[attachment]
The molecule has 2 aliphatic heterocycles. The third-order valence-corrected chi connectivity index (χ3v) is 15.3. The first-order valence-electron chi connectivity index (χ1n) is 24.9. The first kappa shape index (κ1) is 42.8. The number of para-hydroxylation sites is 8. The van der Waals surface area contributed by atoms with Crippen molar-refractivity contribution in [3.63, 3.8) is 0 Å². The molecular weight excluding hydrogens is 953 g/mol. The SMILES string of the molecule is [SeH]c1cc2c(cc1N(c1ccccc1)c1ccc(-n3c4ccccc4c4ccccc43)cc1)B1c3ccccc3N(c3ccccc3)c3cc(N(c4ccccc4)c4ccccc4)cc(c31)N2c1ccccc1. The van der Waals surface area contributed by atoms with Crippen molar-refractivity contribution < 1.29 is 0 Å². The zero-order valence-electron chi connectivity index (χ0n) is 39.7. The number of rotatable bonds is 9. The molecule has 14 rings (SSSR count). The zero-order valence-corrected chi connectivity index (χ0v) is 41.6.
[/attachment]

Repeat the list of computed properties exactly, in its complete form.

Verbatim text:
The molecule has 2 aliphatic heterocycles. The third-order valence-corrected chi connectivity index (χ3v) is 15.3. The first-order valence-electron chi connectivity index (χ1n) is 24.9. The first kappa shape index (κ1) is 42.8. The number of para-hydroxylation sites is 8. The van der Waals surface area contributed by atoms with Crippen molar-refractivity contribution in [3.63, 3.8) is 0 Å². The molecular weight excluding hydrogens is 953 g/mol. The SMILES string of the molecule is [SeH]c1cc2c(cc1N(c1ccccc1)c1ccc(-n3c4ccccc4c4ccccc43)cc1)B1c3ccccc3N(c3ccccc3)c3cc(N(c4ccccc4)c4ccccc4)cc(c31)N2c1ccccc1. The van der Waals surface area contributed by atoms with Crippen molar-refractivity contribution < 1.29 is 0 Å². The zero-order valence-electron chi connectivity index (χ0n) is 39.7. The number of rotatable bonds is 9. The molecule has 14 rings (SSSR count). The zero-order valence-corrected chi connectivity index (χ0v) is 41.6.